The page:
Alaskan university restores Mississippi flag to display
- University of Alaska-Fairbanks lowered the state flag last week because it contained the Confederate battle flag.
- The UAF chancellor has had the flag restored but noted that he did so "reluctantly."
University lowers state flag because of confederate symbolism than re-raises it
Last week, the University of Alaska - Fairbanks (UAF) lowered the Mississippi state flag over the controversy that recently consumed the Confederate flag—which is still an official part of the flag.
On July 24, UAF chancellor Brian Rogers posted a statement on his official Facebook page that outlined why the Mississippi flag was taken down.
“I made the decision [to lower the flag] because I thought it was inappropriate for a campus that values diversity to display a flag that many see as a symbol of racism,” Rogers said.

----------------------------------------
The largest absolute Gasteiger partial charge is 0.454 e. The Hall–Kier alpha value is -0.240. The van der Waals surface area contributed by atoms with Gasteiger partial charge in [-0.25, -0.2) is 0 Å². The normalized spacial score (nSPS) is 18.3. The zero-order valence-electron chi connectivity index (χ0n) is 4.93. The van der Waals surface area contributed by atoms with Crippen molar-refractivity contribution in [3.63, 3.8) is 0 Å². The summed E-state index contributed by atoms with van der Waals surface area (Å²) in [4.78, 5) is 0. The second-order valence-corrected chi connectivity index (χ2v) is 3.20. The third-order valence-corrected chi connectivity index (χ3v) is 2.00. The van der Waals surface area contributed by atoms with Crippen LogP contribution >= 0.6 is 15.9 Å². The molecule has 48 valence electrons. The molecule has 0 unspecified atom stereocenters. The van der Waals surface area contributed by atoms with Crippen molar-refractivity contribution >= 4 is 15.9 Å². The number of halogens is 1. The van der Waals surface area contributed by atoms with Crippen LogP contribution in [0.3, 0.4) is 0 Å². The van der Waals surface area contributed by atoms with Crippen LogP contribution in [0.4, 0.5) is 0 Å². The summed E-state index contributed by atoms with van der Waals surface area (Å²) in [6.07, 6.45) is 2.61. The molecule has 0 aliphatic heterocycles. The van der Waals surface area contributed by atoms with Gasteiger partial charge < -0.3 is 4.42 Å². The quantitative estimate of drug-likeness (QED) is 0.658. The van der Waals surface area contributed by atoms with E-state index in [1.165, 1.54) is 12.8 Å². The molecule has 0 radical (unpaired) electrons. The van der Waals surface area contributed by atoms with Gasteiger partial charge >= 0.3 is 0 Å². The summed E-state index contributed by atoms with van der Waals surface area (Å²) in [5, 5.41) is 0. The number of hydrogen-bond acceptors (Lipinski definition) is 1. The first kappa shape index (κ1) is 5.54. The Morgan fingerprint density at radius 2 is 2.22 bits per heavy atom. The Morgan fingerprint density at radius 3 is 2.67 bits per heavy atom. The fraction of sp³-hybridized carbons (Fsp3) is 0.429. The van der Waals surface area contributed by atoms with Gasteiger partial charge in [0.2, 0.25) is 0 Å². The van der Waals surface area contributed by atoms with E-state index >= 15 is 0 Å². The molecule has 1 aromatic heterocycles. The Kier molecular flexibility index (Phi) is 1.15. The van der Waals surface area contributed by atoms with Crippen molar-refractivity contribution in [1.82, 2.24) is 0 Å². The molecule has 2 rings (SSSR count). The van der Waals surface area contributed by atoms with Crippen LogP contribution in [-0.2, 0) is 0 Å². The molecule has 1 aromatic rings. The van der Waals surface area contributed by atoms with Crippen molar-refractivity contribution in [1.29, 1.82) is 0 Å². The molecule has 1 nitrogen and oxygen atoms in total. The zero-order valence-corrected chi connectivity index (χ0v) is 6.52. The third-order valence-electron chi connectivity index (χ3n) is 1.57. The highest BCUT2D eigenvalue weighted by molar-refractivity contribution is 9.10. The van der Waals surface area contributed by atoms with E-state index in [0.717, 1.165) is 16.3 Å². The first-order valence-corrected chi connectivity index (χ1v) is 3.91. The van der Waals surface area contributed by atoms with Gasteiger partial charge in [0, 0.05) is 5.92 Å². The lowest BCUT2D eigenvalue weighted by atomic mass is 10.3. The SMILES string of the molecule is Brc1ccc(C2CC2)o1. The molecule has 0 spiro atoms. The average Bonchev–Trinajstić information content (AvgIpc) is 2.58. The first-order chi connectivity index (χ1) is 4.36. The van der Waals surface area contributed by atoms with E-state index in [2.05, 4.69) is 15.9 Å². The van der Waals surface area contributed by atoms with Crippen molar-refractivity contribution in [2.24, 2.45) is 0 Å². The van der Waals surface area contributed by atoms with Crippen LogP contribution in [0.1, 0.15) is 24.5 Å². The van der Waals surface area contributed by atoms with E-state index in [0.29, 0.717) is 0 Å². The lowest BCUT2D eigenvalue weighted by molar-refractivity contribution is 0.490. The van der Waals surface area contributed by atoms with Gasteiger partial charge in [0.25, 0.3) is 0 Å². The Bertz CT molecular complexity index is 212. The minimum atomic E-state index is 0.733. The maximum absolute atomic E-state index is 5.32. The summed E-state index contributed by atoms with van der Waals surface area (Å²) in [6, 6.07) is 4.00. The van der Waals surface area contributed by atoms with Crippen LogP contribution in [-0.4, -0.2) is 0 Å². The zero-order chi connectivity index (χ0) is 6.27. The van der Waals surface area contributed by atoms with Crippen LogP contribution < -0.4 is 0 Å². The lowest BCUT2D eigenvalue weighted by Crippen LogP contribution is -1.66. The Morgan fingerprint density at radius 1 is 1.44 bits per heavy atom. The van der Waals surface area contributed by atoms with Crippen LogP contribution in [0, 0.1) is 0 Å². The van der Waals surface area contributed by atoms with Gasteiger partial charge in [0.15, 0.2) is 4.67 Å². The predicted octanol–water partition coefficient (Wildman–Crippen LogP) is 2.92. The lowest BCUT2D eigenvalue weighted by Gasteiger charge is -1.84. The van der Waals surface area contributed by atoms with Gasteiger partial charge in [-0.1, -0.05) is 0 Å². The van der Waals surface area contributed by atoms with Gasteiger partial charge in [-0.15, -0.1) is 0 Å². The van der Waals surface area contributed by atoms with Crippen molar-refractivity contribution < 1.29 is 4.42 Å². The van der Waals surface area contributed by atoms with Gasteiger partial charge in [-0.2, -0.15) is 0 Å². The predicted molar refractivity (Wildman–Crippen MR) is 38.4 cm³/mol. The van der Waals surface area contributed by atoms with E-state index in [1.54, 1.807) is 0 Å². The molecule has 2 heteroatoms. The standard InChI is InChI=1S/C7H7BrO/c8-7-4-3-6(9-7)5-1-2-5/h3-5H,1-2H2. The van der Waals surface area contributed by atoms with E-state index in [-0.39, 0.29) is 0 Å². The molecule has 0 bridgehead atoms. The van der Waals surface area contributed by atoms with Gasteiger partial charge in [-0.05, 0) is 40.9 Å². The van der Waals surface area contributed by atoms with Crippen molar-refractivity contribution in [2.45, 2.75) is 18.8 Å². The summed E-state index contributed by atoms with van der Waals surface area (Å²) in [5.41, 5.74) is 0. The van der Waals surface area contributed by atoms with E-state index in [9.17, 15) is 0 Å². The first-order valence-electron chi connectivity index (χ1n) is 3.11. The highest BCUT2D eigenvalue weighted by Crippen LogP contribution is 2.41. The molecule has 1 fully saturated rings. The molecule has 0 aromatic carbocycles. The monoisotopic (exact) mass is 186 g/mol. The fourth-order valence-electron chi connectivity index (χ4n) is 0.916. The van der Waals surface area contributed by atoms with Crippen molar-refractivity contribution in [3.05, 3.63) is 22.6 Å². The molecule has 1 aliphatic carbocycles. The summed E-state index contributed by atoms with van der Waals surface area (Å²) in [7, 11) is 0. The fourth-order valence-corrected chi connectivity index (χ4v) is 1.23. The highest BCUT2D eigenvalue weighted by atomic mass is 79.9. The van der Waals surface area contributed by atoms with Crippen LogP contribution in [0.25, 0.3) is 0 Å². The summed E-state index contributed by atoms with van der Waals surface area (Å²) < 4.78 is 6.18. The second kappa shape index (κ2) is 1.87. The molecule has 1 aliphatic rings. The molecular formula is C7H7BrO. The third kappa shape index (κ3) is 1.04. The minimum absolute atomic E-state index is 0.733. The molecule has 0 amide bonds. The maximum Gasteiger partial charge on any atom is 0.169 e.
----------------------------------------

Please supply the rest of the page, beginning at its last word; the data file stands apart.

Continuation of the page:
The university wasn’t the only place in Alaska to remove the Magnolia State’s flag. The flag was taken down from a display in the state capital of Juneau by a local nonprofit. Chancellor Rogers followed suit shortly thereafter.
The university raised the flag after receiving criticism for censoring another state’s flag. Rogers reversed his decision but declared his dissatisfaction.
"The tone and content of some of the responses I received this week have convinced me that it is in the best interest of UAF to return the Mississippi flag to the Circle of Flags, but I do so reluctantly," he wrote on Facebook.
Marmian Grimes, the university’s public information officer, told Campus Reform that, “the chancellor made the decision to lower the flag initially, because UAF is a university that values diversity and the flag to many is a symbol of racism.”
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